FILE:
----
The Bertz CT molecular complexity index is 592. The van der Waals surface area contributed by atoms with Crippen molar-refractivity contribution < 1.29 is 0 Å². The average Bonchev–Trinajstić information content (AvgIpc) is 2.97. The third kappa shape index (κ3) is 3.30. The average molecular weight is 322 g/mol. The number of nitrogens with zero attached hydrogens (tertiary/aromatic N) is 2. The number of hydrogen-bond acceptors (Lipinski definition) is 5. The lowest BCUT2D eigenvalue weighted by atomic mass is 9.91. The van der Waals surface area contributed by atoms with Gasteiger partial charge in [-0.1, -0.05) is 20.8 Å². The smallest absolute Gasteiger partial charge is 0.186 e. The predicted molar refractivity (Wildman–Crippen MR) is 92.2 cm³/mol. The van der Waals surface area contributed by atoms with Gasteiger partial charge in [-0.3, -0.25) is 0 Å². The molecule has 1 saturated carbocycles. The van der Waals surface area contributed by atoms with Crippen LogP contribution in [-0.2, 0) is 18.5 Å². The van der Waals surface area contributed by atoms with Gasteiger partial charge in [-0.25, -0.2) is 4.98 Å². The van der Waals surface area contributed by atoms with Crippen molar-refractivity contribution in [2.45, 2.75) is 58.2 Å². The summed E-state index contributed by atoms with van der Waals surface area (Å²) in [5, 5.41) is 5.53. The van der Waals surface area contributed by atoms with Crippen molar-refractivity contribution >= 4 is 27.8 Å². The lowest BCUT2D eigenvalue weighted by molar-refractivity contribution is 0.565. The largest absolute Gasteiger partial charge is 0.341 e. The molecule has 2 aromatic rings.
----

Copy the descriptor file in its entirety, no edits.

The Bertz CT molecular complexity index is 592. The van der Waals surface area contributed by atoms with Crippen molar-refractivity contribution < 1.29 is 0 Å². The average Bonchev–Trinajstić information content (AvgIpc) is 2.97. The third kappa shape index (κ3) is 3.30. The average molecular weight is 322 g/mol. The number of nitrogens with zero attached hydrogens (tertiary/aromatic N) is 2. The number of hydrogen-bond acceptors (Lipinski definition) is 5. The lowest BCUT2D eigenvalue weighted by atomic mass is 9.91. The van der Waals surface area contributed by atoms with Gasteiger partial charge in [-0.1, -0.05) is 20.8 Å². The smallest absolute Gasteiger partial charge is 0.186 e. The predicted molar refractivity (Wildman–Crippen MR) is 92.2 cm³/mol. The van der Waals surface area contributed by atoms with Gasteiger partial charge in [-0.3, -0.25) is 0 Å². The molecule has 1 saturated carbocycles. The van der Waals surface area contributed by atoms with Crippen LogP contribution in [-0.2, 0) is 18.5 Å². The van der Waals surface area contributed by atoms with Gasteiger partial charge in [-0.25, -0.2) is 4.98 Å². The van der Waals surface area contributed by atoms with Crippen molar-refractivity contribution in [2.45, 2.75) is 58.2 Å². The summed E-state index contributed by atoms with van der Waals surface area (Å²) in [5, 5.41) is 5.53. The van der Waals surface area contributed by atoms with Crippen molar-refractivity contribution >= 4 is 27.8 Å². The lowest BCUT2D eigenvalue weighted by molar-refractivity contribution is 0.565. The largest absolute Gasteiger partial charge is 0.341 e. The molecule has 2 aromatic rings.